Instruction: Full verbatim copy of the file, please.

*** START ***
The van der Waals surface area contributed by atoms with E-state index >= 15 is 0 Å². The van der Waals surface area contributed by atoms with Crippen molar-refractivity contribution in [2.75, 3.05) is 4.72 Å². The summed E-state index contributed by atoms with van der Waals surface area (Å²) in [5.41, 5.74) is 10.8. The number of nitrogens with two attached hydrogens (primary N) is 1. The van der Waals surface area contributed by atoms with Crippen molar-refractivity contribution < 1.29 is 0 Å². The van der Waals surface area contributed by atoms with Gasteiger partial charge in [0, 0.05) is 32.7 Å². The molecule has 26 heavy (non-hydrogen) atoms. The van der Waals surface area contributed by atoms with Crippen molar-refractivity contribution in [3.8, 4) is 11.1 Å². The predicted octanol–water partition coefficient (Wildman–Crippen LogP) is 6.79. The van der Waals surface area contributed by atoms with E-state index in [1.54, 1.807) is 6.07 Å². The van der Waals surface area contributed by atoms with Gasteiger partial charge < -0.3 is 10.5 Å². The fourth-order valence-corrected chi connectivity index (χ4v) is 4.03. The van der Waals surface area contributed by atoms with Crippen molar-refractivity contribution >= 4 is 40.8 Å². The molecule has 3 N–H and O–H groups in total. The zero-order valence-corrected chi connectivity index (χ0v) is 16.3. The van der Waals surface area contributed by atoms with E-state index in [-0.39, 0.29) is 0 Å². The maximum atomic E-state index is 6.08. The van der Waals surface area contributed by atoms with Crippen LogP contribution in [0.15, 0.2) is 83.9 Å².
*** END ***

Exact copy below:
The van der Waals surface area contributed by atoms with E-state index >= 15 is 0 Å². The van der Waals surface area contributed by atoms with Crippen molar-refractivity contribution in [2.75, 3.05) is 4.72 Å². The summed E-state index contributed by atoms with van der Waals surface area (Å²) in [5.41, 5.74) is 10.8. The number of nitrogens with two attached hydrogens (primary N) is 1. The van der Waals surface area contributed by atoms with Crippen molar-refractivity contribution < 1.29 is 0 Å². The van der Waals surface area contributed by atoms with Gasteiger partial charge in [0, 0.05) is 32.7 Å². The molecule has 26 heavy (non-hydrogen) atoms. The van der Waals surface area contributed by atoms with Crippen molar-refractivity contribution in [3.8, 4) is 11.1 Å². The predicted octanol–water partition coefficient (Wildman–Crippen LogP) is 6.79. The van der Waals surface area contributed by atoms with E-state index in [1.54, 1.807) is 6.07 Å². The van der Waals surface area contributed by atoms with Gasteiger partial charge < -0.3 is 10.5 Å². The fourth-order valence-corrected chi connectivity index (χ4v) is 4.03. The van der Waals surface area contributed by atoms with Crippen molar-refractivity contribution >= 4 is 40.8 Å². The molecule has 3 N–H and O–H groups in total. The zero-order valence-corrected chi connectivity index (χ0v) is 16.3. The van der Waals surface area contributed by atoms with E-state index in [-0.39, 0.29) is 0 Å². The maximum atomic E-state index is 6.08. The van der Waals surface area contributed by atoms with Crippen LogP contribution in [0.15, 0.2) is 83.9 Å².